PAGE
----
TORONTO – Police violated the rights of a woman convicted of a drug offence by arbitrarily detaining her and failing to advise her of her right to a lawyer, Ontario’s top court ruled Wednesday.
As a result, the court quashed the conviction against Angel Daley, who was arrested in Sarnia, Ont., after finding that the fentanyl she was carrying should be excluded as evidence.
“The nature of the state conduct in this case militates in favour of exclusion,” the Appeal Court ruled. “These were not minor or inadvertent breaches.”
The incident arose in April 2014 when a Money Mart store alerted police that Daley was trying to pawn jewellery he thought might have been stolen based on photographs in a flyer he had seen. Officers detained her in the store for about 40 minutes without advising her of her right to counsel.
During the detention, police searched Daley’s car. An officer found a purse with a knife and arrested her for having a prohibited weapon. He then searched her and found seven fentanyl patches in her jacket pocket. Daley was charged with possession of fentanyl for the purpose of trafficking.
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Superior Court Justice Russell Raikes convicted Daley her last September – despite finding police had clearly acted unconstitutionally by failing to advise her of her right to a lawyer, and that there was “no excuse for it.”
Overall, however, Raikes found police conduct to have been reasonable. The 40-minute detention, he found, was not arbitrary because the officers were busy trying to compare the pieces of jewelry to the flyer pictures.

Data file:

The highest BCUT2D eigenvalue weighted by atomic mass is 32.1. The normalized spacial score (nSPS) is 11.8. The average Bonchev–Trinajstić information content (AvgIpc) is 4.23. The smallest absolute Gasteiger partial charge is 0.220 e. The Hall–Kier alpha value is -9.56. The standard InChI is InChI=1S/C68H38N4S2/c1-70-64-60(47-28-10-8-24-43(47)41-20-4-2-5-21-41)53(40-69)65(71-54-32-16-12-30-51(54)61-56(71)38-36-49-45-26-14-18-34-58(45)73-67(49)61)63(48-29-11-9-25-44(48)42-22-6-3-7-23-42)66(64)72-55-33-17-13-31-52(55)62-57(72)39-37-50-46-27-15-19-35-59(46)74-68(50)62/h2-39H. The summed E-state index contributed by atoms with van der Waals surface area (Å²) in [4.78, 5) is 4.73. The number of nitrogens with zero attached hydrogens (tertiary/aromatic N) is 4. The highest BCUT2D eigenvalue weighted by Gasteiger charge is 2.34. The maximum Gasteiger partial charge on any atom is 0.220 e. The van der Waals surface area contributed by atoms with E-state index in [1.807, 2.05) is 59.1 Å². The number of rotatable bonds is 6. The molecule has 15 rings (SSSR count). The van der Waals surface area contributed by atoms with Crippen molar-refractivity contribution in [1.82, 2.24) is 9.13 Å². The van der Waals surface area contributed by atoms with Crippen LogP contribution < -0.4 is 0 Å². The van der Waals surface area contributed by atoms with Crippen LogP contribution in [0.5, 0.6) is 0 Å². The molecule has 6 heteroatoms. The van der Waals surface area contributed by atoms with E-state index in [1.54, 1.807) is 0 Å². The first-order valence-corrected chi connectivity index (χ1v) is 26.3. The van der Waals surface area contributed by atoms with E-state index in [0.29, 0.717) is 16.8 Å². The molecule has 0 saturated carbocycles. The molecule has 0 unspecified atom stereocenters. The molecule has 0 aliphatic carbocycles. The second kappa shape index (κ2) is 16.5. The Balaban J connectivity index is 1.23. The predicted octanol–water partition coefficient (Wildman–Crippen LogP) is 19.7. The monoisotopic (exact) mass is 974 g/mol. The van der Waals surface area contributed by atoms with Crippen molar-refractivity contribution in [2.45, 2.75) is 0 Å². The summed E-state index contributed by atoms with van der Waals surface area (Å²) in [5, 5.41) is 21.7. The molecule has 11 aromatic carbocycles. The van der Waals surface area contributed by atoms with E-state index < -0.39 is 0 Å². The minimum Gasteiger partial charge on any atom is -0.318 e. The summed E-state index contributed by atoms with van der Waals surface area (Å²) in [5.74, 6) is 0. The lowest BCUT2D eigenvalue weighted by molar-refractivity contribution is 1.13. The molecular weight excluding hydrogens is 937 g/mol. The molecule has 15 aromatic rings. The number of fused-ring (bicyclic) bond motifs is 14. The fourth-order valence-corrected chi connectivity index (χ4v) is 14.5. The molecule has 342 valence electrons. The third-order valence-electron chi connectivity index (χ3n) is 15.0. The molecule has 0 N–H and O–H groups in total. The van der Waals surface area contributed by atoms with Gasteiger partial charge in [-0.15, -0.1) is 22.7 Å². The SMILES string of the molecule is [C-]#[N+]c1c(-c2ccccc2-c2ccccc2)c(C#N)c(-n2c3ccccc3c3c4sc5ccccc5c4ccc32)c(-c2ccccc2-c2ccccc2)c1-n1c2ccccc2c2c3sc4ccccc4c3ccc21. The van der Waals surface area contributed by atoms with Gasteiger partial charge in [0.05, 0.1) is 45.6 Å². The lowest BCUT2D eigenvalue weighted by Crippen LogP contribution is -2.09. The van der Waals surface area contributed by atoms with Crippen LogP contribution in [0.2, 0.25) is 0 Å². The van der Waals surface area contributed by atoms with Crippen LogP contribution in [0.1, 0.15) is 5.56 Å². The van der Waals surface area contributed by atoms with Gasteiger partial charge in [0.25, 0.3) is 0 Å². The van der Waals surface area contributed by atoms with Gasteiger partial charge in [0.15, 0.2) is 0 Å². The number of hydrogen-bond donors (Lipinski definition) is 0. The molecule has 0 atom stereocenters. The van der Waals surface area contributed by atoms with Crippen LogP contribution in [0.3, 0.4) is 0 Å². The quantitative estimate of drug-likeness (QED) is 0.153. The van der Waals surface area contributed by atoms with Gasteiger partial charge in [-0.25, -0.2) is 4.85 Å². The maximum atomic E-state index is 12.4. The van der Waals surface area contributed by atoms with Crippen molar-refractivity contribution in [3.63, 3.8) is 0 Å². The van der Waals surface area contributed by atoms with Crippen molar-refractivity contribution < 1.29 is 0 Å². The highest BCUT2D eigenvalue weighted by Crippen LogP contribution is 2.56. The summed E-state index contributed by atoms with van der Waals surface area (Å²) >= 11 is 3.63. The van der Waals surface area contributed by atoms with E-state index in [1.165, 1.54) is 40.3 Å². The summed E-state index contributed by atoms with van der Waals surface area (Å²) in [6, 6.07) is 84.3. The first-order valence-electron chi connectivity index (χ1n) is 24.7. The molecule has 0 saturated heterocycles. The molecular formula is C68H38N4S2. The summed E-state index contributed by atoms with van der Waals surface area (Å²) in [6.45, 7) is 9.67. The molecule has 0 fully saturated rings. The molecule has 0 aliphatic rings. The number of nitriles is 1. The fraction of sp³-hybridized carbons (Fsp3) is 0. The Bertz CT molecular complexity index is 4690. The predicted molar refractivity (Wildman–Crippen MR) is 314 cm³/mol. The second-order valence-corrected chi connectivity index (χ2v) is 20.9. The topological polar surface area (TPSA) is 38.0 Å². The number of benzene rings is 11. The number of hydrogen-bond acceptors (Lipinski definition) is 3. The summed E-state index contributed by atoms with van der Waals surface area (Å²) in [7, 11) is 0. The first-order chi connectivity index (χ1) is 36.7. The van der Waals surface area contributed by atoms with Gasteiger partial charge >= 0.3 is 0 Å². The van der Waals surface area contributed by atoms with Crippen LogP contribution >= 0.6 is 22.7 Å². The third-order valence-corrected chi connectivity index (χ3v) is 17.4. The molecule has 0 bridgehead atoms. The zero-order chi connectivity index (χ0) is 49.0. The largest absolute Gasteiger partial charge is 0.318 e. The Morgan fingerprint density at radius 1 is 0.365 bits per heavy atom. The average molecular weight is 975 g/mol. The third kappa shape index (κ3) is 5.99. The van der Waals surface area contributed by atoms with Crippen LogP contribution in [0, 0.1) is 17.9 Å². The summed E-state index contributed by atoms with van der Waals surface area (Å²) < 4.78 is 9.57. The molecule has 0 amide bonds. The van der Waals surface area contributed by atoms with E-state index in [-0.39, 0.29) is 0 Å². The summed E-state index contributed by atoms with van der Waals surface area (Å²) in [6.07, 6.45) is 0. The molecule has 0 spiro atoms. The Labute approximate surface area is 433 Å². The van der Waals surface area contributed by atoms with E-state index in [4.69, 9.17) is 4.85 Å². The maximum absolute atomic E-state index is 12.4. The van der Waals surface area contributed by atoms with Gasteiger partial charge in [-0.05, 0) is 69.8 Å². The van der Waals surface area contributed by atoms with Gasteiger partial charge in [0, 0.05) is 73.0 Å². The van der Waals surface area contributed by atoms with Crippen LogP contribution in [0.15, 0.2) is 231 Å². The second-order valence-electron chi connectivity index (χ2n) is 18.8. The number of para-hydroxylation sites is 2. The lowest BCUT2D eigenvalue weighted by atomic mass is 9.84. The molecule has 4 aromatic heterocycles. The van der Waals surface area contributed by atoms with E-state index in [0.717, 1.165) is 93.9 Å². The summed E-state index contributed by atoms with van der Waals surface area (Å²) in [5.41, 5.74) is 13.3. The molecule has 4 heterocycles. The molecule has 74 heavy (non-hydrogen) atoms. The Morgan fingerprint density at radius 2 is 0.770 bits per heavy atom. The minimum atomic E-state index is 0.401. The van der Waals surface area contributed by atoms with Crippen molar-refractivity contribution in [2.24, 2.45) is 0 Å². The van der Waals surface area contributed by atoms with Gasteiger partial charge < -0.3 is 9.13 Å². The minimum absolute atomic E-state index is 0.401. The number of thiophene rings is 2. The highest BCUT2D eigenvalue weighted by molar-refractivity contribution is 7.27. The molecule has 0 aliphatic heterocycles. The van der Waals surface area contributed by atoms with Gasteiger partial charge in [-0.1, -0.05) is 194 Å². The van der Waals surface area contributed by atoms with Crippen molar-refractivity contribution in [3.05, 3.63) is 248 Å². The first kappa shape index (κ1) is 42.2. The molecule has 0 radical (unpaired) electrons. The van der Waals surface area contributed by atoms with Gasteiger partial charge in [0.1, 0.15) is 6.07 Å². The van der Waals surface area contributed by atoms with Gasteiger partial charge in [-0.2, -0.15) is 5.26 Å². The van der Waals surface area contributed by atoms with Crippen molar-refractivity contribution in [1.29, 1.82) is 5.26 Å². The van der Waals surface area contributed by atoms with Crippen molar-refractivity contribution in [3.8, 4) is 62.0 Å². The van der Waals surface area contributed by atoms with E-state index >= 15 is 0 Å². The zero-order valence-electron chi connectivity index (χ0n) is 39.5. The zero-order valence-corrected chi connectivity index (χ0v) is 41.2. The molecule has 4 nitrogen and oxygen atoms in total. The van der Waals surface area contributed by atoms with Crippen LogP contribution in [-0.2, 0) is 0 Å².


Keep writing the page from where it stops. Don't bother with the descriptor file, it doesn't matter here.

The Appeal Court, however, disagreed with Raikes’ conclusion because the number of jewellery pieces was never discussed at trial, and the flyer was not introduced into evidence. As a result, the appellate court found, the detention and failure to advise her of her right to counsel was in fact arbitrary.
In quashing the conviction, the Appeal Court found no extenuating circumstances to explain or mitigate the seriousness of the officers’ conduct.
“Overall, the police conduct in this case demonstrated a disregard for well-established Charter rights,” the court ruled.
“The arbitrary detention was not fleeting.”
The court noted the broader society interest in prosecuting people who have drugs for trafficking purposes, especially a dangerous one such as fentanyl. Excluding the evidence, therefore, defeats the truth seeking function of the justice system, the court said.
Nevertheless, when all factors are weighed, the Appeal Court concluded that admitting the drug evidence would bring the administration of justice into disrepute given the serious breach of Daley’s rights.
“Given its exclusion, the conviction cannot stand,” the court decided.